Microsatellite typing and population structuring of Trypanosoma evansi in Mindanao, Philippines
McInnes, L.M., Dargantes, A.P., Ryan, U.M. and Reid, S.A. (2012) Microsatellite typing and population structuring of Trypanosoma evansi in Mindanao, Philippines. Veterinary Parasitology, 187 (1-2). pp. 129-139.
|PDF - Authors' Version |
Download (546kB) | Preview
*Subscription may be required
Trypanosoma evansi, a blood-borne protozoan parasite with an extensive geographical range is the causative agent of the livestock disease known as surra. A total of 140 out of 179 T. evansi isolates collected between 2006 and 2007 from 44 villages (comprising of 16 reported surra outbreaks) in 3 provinces (Agusan del Sur (ADS), Surigao del Sur (SDS) and Agusan del Norte (ADN)) in Mindanao, Philippines were each successfully genotyped using a suite of 7 polymorphic microsatellites. The study identified 16 multi locus genotypes (MLG) within the T. evansi isolates and evidence of the spread of surra outbreaks from one village to another, most likely due to the movement of infected animals. Genotyping provided evidence of population sub-structuring with 3 populations (I, II and III (only 1 isolate)) identified. The most abundant population was II, which was the predominant population in ADS and SDS (p= 0.022). In addition, buffalo mortality was statistically higher in outbreak areas associated with isolates from population I (13.6%) than with isolates from population II (6.9%) (p= 0.047). The present study has highlighted the utility of microsatellite loci to improve understanding of the epidemiology of T. evansi and in tracking surra outbreaks.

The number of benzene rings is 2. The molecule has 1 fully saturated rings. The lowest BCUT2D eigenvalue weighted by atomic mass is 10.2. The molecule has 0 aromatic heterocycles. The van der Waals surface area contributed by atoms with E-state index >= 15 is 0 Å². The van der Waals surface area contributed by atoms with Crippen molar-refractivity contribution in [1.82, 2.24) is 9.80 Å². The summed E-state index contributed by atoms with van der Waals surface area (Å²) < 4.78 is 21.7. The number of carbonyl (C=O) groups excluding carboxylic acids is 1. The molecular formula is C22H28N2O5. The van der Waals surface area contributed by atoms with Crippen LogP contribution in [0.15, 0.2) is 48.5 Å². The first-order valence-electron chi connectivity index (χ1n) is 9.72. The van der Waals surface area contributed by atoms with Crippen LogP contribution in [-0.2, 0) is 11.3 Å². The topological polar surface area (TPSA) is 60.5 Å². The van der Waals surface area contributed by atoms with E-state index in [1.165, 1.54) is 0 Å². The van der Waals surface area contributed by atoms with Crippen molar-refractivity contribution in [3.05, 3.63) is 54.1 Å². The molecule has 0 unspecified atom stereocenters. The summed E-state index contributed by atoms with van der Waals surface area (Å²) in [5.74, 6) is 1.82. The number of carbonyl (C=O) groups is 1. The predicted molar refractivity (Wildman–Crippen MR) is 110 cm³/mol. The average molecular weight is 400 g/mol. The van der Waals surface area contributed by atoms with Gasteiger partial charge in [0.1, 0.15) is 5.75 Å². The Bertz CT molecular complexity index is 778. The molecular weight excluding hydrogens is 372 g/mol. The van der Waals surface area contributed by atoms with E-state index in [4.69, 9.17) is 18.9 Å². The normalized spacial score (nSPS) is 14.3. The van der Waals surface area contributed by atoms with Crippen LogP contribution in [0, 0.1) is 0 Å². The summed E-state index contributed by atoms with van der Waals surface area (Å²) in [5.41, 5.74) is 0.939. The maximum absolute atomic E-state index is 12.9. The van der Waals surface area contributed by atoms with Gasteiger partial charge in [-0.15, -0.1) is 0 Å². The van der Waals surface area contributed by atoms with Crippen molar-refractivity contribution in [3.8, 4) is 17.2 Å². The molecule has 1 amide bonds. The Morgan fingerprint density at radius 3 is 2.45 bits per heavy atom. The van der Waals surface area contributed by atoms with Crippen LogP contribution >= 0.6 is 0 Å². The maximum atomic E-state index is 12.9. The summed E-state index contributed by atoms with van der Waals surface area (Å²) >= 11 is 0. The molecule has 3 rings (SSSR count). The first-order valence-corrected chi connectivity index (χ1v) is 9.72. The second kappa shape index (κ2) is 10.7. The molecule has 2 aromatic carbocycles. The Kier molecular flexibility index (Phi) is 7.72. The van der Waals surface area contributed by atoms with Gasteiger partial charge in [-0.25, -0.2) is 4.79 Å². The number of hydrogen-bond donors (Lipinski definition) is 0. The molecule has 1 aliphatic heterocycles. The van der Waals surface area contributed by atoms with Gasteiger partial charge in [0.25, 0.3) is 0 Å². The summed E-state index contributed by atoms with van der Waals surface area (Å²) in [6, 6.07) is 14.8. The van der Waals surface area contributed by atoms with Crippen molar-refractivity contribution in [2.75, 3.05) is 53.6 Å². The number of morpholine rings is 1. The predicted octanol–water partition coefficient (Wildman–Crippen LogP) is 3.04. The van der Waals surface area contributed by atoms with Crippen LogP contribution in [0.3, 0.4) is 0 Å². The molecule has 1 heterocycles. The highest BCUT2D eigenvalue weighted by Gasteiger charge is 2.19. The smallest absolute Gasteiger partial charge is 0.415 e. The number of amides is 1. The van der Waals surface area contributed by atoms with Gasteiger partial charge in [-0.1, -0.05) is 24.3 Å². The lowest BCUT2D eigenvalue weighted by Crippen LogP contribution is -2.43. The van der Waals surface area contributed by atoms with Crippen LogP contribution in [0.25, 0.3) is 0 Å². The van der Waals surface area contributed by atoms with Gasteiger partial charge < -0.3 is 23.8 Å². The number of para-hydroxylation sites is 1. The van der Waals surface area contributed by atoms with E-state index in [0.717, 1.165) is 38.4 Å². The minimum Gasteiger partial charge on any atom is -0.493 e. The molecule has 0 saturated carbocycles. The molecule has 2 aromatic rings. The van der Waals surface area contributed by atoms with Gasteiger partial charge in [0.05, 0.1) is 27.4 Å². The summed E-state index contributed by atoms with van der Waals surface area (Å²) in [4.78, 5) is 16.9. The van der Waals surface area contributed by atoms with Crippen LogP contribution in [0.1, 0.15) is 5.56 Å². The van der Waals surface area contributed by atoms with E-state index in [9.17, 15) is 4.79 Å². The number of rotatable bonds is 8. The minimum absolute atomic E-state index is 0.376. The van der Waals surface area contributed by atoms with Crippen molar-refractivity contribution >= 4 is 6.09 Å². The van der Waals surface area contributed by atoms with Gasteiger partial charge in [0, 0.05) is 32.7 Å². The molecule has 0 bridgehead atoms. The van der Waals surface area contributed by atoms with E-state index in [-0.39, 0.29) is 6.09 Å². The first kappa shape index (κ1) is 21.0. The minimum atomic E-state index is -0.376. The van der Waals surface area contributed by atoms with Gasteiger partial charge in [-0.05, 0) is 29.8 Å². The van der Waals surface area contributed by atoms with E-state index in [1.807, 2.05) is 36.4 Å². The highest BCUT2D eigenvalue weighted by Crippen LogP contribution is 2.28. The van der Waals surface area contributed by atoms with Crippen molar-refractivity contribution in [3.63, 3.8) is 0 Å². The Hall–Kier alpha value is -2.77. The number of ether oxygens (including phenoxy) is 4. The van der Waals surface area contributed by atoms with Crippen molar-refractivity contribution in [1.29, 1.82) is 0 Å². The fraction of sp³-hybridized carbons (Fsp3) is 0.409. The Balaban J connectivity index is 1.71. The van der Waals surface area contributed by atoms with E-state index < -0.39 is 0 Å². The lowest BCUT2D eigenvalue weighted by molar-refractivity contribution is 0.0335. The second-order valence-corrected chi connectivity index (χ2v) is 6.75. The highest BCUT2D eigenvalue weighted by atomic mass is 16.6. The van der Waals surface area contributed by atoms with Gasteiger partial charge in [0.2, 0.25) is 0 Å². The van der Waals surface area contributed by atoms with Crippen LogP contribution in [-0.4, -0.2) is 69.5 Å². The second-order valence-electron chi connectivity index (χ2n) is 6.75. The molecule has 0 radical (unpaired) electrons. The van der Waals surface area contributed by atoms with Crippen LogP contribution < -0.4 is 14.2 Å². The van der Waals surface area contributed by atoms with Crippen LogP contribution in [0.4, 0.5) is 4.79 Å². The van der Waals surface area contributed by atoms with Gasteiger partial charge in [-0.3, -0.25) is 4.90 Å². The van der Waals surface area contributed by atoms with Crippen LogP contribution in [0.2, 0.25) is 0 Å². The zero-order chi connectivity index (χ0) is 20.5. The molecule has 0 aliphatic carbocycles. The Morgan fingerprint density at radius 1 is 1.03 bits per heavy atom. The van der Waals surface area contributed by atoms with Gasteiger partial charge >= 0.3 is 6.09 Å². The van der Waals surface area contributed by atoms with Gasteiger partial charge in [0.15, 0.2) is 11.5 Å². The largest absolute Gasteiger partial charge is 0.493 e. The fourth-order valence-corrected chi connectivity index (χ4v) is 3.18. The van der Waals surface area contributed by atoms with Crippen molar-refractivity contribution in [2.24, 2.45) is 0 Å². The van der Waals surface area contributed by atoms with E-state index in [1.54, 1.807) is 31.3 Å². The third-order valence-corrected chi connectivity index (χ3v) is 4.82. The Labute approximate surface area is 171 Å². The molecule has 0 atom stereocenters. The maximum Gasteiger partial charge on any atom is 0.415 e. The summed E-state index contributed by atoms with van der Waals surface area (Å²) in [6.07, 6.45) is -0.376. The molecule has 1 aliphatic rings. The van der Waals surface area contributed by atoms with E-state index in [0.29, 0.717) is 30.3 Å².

|Publication Type:||Journal Article|
|Murdoch Affiliation:||School of Veterinary and Biomedical Sciences|
|Copyright:||© 2012 Elsevier B.V.|
|Item Control Page|